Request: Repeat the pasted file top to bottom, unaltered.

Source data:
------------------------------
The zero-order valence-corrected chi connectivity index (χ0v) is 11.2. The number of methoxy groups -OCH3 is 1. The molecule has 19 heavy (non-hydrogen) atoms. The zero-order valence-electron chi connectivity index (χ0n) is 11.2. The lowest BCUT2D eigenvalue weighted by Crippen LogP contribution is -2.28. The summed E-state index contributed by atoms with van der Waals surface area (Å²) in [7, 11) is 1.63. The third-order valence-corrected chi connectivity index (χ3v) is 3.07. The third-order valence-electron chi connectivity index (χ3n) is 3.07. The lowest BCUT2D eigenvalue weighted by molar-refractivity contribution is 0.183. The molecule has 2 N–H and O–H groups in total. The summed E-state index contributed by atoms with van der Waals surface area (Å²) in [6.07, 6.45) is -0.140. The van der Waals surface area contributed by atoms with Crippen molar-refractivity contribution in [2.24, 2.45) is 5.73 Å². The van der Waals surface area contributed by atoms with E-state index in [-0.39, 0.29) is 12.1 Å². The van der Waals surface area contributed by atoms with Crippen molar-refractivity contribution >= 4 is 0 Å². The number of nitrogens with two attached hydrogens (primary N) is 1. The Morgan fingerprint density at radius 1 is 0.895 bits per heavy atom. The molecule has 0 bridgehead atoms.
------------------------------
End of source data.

The zero-order valence-corrected chi connectivity index (χ0v) is 11.2. The number of methoxy groups -OCH3 is 1. The molecule has 19 heavy (non-hydrogen) atoms. The zero-order valence-electron chi connectivity index (χ0n) is 11.2. The lowest BCUT2D eigenvalue weighted by Crippen LogP contribution is -2.28. The summed E-state index contributed by atoms with van der Waals surface area (Å²) in [7, 11) is 1.63. The third-order valence-corrected chi connectivity index (χ3v) is 3.07. The third-order valence-electron chi connectivity index (χ3n) is 3.07. The lowest BCUT2D eigenvalue weighted by molar-refractivity contribution is 0.183. The molecule has 2 N–H and O–H groups in total. The summed E-state index contributed by atoms with van der Waals surface area (Å²) in [6.07, 6.45) is -0.140. The van der Waals surface area contributed by atoms with Crippen molar-refractivity contribution in [2.24, 2.45) is 5.73 Å². The van der Waals surface area contributed by atoms with E-state index in [-0.39, 0.29) is 12.1 Å². The van der Waals surface area contributed by atoms with Crippen molar-refractivity contribution >= 4 is 0 Å². The number of nitrogens with two attached hydrogens (primary N) is 1. The Morgan fingerprint density at radius 1 is 0.895 bits per heavy atom. The molecule has 0 bridgehead atoms.